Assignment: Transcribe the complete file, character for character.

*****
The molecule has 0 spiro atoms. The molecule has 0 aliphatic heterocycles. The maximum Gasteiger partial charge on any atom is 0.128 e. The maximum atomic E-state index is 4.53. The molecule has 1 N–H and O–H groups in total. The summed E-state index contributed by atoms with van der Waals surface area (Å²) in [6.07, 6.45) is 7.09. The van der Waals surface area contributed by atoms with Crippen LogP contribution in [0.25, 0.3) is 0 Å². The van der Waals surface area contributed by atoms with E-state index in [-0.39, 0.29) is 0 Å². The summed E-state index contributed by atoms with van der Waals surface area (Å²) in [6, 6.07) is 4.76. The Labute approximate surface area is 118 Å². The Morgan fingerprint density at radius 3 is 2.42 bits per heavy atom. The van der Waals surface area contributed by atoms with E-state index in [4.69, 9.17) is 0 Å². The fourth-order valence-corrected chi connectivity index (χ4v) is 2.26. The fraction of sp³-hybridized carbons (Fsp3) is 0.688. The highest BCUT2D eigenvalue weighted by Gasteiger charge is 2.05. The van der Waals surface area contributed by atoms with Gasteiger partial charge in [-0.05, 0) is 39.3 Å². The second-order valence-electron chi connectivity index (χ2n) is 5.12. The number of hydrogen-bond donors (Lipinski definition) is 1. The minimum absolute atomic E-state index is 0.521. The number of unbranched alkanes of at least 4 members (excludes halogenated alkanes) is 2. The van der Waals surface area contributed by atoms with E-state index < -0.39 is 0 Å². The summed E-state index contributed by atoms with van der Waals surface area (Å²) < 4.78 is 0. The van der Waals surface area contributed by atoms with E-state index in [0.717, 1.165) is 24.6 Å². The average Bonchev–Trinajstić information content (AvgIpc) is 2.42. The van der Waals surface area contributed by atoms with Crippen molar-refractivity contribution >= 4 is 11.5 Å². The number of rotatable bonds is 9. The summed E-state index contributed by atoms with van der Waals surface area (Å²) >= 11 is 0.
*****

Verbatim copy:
The molecule has 0 spiro atoms. The molecule has 0 aliphatic heterocycles. The maximum Gasteiger partial charge on any atom is 0.128 e. The maximum atomic E-state index is 4.53. The molecule has 1 N–H and O–H groups in total. The summed E-state index contributed by atoms with van der Waals surface area (Å²) in [6.07, 6.45) is 7.09. The van der Waals surface area contributed by atoms with Crippen LogP contribution in [0.25, 0.3) is 0 Å². The van der Waals surface area contributed by atoms with E-state index in [-0.39, 0.29) is 0 Å². The summed E-state index contributed by atoms with van der Waals surface area (Å²) in [6, 6.07) is 4.76. The Labute approximate surface area is 118 Å². The Morgan fingerprint density at radius 3 is 2.42 bits per heavy atom. The van der Waals surface area contributed by atoms with E-state index in [4.69, 9.17) is 0 Å². The fourth-order valence-corrected chi connectivity index (χ4v) is 2.26. The fraction of sp³-hybridized carbons (Fsp3) is 0.688. The highest BCUT2D eigenvalue weighted by Gasteiger charge is 2.05. The van der Waals surface area contributed by atoms with Gasteiger partial charge in [-0.05, 0) is 39.3 Å². The second-order valence-electron chi connectivity index (χ2n) is 5.12. The number of hydrogen-bond donors (Lipinski definition) is 1. The minimum absolute atomic E-state index is 0.521. The number of unbranched alkanes of at least 4 members (excludes halogenated alkanes) is 2. The van der Waals surface area contributed by atoms with E-state index < -0.39 is 0 Å². The summed E-state index contributed by atoms with van der Waals surface area (Å²) < 4.78 is 0. The van der Waals surface area contributed by atoms with E-state index in [0.717, 1.165) is 24.6 Å². The average Bonchev–Trinajstić information content (AvgIpc) is 2.42. The van der Waals surface area contributed by atoms with Crippen molar-refractivity contribution >= 4 is 11.5 Å². The number of rotatable bonds is 9. The summed E-state index contributed by atoms with van der Waals surface area (Å²) >= 11 is 0.